LAS VEGAS — Acupuncture is an effective way to relieve some chronic pain conditions, according to a presentation at PAINWeek 2016.

Richard Harris, Ph.D., an assistant professor in the department of anesthesiology at the University of Michigan and co-president for the Society for Acupuncture Research, reviewed the basic principles of acupuncture research during his discussion.

In his presentation, Dr. Harris discussed results from a meta-analysis conducted by the Acupuncture Trialists’ Collaboration, an international group of 31 physicians, clinical trialists, biostatisticians, acupuncturists, and other specialists established in 2006 to provide the best evidence on the effects of acupuncture on chronic pain.

For the analysis, the Collaborative obtained individual patient data sets from 29 randomized clinical trials of acupuncture in back pain, neck pain, headache, and osteoarthritis. The paper, published in the Archives of Internal Medicine in 2012, concluded that for all of the included conditions, patients who underwent acupuncture had less pain but that the effect size of acupuncture differed based on the control group. The moderate effect size was found for acupuncture over non-acupuncture controls, such as no treatment or waitlists, while a smaller yet statistically significant effect size was found for acupuncture over sham acupuncture techniques.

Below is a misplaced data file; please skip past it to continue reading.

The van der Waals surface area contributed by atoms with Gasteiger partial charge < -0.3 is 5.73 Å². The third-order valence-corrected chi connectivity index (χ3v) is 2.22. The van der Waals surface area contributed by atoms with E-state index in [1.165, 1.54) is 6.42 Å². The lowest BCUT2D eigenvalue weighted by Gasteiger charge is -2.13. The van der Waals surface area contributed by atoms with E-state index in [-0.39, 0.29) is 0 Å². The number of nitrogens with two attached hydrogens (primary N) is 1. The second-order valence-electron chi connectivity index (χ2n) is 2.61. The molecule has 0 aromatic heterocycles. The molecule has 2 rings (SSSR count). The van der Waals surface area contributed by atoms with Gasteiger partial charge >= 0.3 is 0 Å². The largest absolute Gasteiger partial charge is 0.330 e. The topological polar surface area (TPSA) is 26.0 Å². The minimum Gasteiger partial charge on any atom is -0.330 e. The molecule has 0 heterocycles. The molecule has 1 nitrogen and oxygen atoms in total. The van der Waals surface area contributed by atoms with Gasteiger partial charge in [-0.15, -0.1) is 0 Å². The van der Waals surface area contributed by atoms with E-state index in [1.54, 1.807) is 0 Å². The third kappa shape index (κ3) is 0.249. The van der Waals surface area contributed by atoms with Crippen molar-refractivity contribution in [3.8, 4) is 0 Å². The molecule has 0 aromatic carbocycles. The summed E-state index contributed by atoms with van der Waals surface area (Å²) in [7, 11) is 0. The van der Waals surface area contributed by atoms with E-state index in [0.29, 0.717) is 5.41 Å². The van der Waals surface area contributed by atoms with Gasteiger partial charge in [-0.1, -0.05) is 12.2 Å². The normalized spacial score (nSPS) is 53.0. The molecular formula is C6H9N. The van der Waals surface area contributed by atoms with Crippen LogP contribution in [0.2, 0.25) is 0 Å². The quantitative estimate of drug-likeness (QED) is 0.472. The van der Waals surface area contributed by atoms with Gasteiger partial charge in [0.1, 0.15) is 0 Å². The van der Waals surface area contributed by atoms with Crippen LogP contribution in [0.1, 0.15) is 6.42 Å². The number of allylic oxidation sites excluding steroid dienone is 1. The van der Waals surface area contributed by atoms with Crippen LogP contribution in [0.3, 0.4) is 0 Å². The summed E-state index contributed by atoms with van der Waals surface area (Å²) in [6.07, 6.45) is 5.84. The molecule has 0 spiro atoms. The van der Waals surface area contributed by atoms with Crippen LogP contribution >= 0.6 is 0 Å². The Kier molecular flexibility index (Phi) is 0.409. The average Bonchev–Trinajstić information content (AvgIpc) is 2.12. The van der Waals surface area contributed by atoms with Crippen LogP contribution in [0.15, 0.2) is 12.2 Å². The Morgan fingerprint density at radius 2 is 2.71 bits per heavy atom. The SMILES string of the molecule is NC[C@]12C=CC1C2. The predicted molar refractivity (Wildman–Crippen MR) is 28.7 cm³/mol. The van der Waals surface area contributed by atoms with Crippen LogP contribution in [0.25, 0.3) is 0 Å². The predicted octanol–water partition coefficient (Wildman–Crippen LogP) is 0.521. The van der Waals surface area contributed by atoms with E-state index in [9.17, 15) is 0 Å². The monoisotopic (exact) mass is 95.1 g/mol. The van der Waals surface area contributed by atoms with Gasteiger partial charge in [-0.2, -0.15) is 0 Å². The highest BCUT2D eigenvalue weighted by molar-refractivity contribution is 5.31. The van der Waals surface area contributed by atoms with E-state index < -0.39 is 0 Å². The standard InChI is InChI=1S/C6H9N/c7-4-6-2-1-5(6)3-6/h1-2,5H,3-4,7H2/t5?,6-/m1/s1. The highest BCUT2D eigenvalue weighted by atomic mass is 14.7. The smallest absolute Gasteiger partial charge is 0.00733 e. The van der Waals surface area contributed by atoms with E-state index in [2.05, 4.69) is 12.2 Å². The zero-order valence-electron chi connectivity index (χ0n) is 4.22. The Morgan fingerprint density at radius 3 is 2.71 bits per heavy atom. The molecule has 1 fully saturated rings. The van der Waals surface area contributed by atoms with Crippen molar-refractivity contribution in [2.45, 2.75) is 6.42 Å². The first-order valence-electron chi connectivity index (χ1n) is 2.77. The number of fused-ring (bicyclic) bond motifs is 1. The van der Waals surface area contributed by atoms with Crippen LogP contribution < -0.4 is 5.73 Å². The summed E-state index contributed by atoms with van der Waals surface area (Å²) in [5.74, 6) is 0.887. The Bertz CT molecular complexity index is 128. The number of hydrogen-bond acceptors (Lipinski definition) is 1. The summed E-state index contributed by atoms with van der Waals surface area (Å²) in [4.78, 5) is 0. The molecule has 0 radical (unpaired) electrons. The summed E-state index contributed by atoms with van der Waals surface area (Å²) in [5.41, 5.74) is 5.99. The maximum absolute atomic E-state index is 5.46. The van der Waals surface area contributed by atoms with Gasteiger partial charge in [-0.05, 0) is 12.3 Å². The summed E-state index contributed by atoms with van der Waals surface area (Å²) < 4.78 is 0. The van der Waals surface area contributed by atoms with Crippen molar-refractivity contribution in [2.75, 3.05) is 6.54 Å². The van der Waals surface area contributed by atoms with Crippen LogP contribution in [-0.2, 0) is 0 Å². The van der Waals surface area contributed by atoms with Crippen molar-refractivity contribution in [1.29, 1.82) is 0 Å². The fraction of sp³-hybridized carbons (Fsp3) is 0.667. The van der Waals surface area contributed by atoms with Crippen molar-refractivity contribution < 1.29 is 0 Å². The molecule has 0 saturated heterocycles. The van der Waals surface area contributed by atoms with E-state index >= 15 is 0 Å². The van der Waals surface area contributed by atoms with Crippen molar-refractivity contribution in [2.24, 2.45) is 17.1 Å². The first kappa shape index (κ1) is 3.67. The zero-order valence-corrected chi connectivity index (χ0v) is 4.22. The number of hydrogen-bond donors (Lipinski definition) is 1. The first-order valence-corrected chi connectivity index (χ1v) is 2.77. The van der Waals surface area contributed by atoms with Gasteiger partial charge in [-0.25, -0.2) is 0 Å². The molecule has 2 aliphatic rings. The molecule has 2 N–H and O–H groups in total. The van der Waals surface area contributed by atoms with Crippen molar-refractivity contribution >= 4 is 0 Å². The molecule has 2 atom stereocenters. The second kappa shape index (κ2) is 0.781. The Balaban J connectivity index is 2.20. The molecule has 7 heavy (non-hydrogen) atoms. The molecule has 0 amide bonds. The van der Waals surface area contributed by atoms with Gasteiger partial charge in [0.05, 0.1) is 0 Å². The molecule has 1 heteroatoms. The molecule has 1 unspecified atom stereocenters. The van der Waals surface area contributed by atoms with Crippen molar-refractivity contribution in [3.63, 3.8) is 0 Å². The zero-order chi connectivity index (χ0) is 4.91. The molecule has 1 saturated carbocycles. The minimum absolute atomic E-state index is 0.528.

Dr. Harris explained in his presentation that these data have significant clinical implications for patients. A patient with a baseline pain score of 60on a scale of 0 to 100 would be expected to have a pain score of 45 after a non-acupuncture intervention, a score of 35 after a sham acupuncture intervention, and a score of 30 after true acupuncture.

The Acupuncture Trialists’ Collaboration concluded that the differences in effect size by the control group suggest that factors in addition to needling specific effects are important contributors to acupuncture’s therapeutic effects.

“The total effects of acupuncture, as experienced by the patient in routine practice, include both the specific effects associated with correct needle insertion according to acupuncture theory, nonspecific physiologic effects of needling, and nonspecific psychological (placebo) effects related to the patient’s belief that treatment will be effective,” wrote the authors.

Dr. Harris’ presentation also included a review of research on evidence from a neuroimaging trial his group conducted that showed the benefits of acupuncture compared with sham acupuncture.3

“What we found is that there are many areas of the brain where acupuncture needling changed the opioid receptor binding potential differently than sham acupuncturing,” Dr. Harris said, adding “all of the acupuncture-treated patients had an increase in their binding potential in the short term as well as the long term.”